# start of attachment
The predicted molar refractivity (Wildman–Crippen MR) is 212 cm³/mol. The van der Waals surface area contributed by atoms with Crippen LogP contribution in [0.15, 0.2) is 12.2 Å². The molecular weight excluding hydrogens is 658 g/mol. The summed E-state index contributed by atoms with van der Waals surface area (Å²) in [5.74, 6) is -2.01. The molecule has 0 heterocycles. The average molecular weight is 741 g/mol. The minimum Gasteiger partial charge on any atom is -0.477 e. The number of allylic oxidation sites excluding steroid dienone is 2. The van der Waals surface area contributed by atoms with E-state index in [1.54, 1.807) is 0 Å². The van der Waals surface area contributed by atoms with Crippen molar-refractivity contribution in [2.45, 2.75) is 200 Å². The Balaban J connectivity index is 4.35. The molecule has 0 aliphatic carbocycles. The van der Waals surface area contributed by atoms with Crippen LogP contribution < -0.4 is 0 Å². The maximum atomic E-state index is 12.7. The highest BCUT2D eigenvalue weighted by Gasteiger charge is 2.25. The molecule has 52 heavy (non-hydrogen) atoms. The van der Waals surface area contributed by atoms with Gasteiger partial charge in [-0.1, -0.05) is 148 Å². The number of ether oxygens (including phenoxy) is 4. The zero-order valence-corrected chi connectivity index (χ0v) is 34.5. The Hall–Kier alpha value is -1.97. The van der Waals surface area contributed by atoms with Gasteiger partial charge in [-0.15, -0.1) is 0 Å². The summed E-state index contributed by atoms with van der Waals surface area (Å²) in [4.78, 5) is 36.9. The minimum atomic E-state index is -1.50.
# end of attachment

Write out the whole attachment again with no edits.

The predicted molar refractivity (Wildman–Crippen MR) is 212 cm³/mol. The van der Waals surface area contributed by atoms with Crippen LogP contribution in [0.15, 0.2) is 12.2 Å². The molecular weight excluding hydrogens is 658 g/mol. The summed E-state index contributed by atoms with van der Waals surface area (Å²) in [5.74, 6) is -2.01. The molecule has 0 heterocycles. The average molecular weight is 741 g/mol. The minimum Gasteiger partial charge on any atom is -0.477 e. The number of allylic oxidation sites excluding steroid dienone is 2. The van der Waals surface area contributed by atoms with E-state index in [1.54, 1.807) is 0 Å². The van der Waals surface area contributed by atoms with Crippen molar-refractivity contribution in [2.45, 2.75) is 200 Å². The Balaban J connectivity index is 4.35. The molecule has 0 aliphatic carbocycles. The van der Waals surface area contributed by atoms with Crippen LogP contribution < -0.4 is 0 Å². The maximum atomic E-state index is 12.7. The highest BCUT2D eigenvalue weighted by Gasteiger charge is 2.25. The molecule has 52 heavy (non-hydrogen) atoms. The van der Waals surface area contributed by atoms with Gasteiger partial charge in [-0.1, -0.05) is 148 Å². The number of ether oxygens (including phenoxy) is 4. The zero-order valence-corrected chi connectivity index (χ0v) is 34.5. The Hall–Kier alpha value is -1.97. The van der Waals surface area contributed by atoms with Gasteiger partial charge in [-0.15, -0.1) is 0 Å². The summed E-state index contributed by atoms with van der Waals surface area (Å²) in [4.78, 5) is 36.9. The minimum atomic E-state index is -1.50.